The Wall Street Journal
The New York Times
Better Homes and Gardens
Working Mother
Boulder Daily Camera

Medicaid Planning

Medicaid Planning for Nursing Home Coverage

When a person (or couple) needs nursing home care, there are three ways to pay for it:

  1. Long-term care insurance (which few people have)
  2. Pay out of pocket (a great plan if you have sufficient assets)
  3. Medicaid which covers nursing home care for people with limited means.

Notice that we're talking about Medicaid, not Medicare. Medicare will pay for nursing home care for up to 90 days only if those 90 days follow a hospital stay of at least three days.

Medicaid coverage is only available to people who meet strict maximum income and asset tests.

To obtain Medicaid nursing home coverage, the "ill spouse" or single person has to have fewer than $2,000 in countable assets. Their home, car, and personal possessions are not countable so they can have those and still qualify. (Home equity - fair market value minus mortgages - must not exceed $1,033,000.) The "well spouse" can have almost $150,000 in countable assets. It works this way whether the assets are in an living trust or not. Income must not exceed $2,742 per month (in 2023). If the applicant is married and has excess income, they can transfer income to their spouse until they're spouse's income equals $2,288.75 (2023); additional factors (like housing cost) can push that as high as $3,715.50. That's Medicaid Eligibility.

So what do you do if you have too many assets or too much income?

First let me explain the second prong of Medicaid's asset limitations.

After a nursing home resident dies, Medicaid tallies up everything they have spent on that person's care. Medicaid collects from their estate (including that house they let you keep for life) the total Medicaid has spent on that person's nursing home care. That's called Medicaid Recovery.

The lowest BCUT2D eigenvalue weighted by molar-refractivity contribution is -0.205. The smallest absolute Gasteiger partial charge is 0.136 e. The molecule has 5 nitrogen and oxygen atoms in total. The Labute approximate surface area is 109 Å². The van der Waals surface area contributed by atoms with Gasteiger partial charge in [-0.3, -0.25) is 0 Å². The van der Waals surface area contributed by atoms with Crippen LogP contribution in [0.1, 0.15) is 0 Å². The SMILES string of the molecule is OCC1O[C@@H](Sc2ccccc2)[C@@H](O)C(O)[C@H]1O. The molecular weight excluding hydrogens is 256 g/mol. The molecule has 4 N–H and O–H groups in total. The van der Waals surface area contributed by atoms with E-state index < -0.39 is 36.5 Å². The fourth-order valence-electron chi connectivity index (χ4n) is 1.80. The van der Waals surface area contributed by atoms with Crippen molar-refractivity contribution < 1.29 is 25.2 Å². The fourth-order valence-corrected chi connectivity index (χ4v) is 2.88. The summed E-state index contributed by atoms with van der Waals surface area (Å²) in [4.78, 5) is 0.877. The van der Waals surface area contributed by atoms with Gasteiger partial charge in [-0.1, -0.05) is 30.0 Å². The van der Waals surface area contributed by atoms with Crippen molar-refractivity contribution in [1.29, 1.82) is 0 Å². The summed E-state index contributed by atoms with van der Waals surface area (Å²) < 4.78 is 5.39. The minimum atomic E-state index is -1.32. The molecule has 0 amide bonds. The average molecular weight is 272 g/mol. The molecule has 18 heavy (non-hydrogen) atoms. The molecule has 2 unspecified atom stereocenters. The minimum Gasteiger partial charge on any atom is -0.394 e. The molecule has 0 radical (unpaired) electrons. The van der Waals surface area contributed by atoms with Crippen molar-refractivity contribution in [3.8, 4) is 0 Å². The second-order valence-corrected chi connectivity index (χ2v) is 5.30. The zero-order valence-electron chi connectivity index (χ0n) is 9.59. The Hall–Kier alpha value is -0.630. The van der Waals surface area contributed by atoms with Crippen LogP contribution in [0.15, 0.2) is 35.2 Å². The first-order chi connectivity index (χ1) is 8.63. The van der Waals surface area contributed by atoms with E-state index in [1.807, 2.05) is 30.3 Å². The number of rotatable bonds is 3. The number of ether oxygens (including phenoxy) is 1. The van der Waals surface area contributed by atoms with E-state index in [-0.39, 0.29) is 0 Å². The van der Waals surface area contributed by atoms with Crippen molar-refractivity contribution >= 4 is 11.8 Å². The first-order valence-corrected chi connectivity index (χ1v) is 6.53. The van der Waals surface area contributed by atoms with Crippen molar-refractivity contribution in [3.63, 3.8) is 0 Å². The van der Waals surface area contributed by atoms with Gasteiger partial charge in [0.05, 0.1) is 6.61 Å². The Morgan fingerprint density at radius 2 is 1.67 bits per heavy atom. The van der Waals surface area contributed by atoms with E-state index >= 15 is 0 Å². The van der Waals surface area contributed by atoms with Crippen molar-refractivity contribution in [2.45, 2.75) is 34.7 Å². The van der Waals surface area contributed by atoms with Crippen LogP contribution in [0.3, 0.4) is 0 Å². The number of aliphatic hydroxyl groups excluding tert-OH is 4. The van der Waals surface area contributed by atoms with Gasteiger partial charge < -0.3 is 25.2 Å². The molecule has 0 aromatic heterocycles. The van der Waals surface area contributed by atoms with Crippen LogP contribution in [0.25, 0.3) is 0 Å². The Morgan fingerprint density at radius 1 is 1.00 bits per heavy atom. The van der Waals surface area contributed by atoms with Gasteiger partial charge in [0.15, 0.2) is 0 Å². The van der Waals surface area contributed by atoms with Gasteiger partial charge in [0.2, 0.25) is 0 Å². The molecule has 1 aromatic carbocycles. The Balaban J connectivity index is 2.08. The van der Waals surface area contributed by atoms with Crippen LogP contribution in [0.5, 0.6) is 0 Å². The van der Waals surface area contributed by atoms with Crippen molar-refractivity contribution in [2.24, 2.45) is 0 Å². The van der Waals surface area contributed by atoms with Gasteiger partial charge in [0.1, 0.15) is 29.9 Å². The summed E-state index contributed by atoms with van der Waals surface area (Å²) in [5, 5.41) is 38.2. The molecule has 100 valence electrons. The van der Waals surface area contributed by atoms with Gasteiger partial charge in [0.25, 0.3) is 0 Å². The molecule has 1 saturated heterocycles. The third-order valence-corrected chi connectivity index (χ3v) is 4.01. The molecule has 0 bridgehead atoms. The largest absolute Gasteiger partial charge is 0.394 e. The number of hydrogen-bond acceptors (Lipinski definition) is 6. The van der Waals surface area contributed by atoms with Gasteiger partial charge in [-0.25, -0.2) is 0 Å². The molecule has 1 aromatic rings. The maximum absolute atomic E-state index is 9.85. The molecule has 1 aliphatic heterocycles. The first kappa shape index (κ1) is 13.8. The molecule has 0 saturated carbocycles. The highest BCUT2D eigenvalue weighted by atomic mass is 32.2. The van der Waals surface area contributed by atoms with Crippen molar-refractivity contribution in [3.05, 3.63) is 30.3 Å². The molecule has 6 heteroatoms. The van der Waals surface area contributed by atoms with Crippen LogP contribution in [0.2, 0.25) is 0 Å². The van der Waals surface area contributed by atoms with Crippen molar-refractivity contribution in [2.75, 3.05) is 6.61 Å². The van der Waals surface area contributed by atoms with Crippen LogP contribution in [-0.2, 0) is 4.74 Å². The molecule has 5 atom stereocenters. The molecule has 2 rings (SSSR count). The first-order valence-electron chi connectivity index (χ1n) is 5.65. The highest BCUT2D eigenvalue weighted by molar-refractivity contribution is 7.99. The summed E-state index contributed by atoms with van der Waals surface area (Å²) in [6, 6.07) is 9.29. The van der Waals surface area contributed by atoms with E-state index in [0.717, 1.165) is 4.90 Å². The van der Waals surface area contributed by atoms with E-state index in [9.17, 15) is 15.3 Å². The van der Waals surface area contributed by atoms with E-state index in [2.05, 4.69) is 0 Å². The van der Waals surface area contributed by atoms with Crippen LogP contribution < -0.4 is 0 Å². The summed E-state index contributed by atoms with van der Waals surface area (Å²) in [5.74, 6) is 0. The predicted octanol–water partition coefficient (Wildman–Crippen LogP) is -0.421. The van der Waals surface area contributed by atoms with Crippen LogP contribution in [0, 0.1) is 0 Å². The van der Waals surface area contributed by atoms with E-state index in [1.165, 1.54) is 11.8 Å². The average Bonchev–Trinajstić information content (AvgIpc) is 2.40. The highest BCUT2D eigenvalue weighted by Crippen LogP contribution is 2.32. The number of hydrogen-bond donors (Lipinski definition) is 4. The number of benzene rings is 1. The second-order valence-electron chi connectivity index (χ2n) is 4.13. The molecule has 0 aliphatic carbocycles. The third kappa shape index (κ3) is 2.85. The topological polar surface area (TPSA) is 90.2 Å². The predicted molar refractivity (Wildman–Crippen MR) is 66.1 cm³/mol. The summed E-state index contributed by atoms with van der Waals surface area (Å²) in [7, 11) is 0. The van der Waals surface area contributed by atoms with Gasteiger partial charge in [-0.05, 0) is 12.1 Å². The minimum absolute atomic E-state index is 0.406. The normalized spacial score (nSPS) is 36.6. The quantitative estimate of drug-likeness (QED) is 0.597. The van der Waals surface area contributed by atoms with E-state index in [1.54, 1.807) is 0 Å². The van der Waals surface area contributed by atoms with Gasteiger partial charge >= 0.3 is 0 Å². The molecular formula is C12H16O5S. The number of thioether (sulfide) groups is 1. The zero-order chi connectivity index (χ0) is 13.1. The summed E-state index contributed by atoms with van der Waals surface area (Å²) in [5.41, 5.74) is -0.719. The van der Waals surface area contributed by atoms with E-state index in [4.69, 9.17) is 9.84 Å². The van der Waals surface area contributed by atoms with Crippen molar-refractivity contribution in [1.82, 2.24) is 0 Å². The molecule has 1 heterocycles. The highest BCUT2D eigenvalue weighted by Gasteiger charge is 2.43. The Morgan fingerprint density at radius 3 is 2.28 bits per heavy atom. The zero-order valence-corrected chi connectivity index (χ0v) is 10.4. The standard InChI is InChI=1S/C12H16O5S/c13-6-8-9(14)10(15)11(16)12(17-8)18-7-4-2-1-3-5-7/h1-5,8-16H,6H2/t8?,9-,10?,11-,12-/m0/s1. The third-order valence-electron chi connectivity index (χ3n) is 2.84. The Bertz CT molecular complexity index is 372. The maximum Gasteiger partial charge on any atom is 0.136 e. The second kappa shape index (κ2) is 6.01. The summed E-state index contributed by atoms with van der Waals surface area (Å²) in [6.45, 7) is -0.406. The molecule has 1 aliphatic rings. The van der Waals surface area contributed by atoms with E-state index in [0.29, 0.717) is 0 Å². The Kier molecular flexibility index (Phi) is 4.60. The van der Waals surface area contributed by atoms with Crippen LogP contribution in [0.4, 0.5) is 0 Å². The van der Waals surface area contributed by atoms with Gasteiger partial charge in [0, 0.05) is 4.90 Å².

If the Medicaid recipient was married and their spouse is still alive, Medicaid will hold that bill and wait until both spouses are gone. When both spouses are gone, Medicaid collects what they have spent on either or both spouses from the assets of the second spouse's estate, which include the home, car, and personal property.

Some clients think, "I'll just give my assets to my child(ren), then I will avoid Medicaid Recovery."

If a person gives away any assets of any kind in the five years before they enter a nursing home ("the five-year look-back period"), Medicaid imposes a Penalty. The Medicaid Penalty is a period of months during which Medicaid will not pay for the applicant's care. The Penalty is roughly equal to one month for every $10,000 gifted. So if parents gave away a $500,000 home, their penalty period would be 50 months (roughly). Penalty periods have no limit. So if the penalty period would be longer than five years, then the ill person mustn't apply until that five-year look-back period has expired.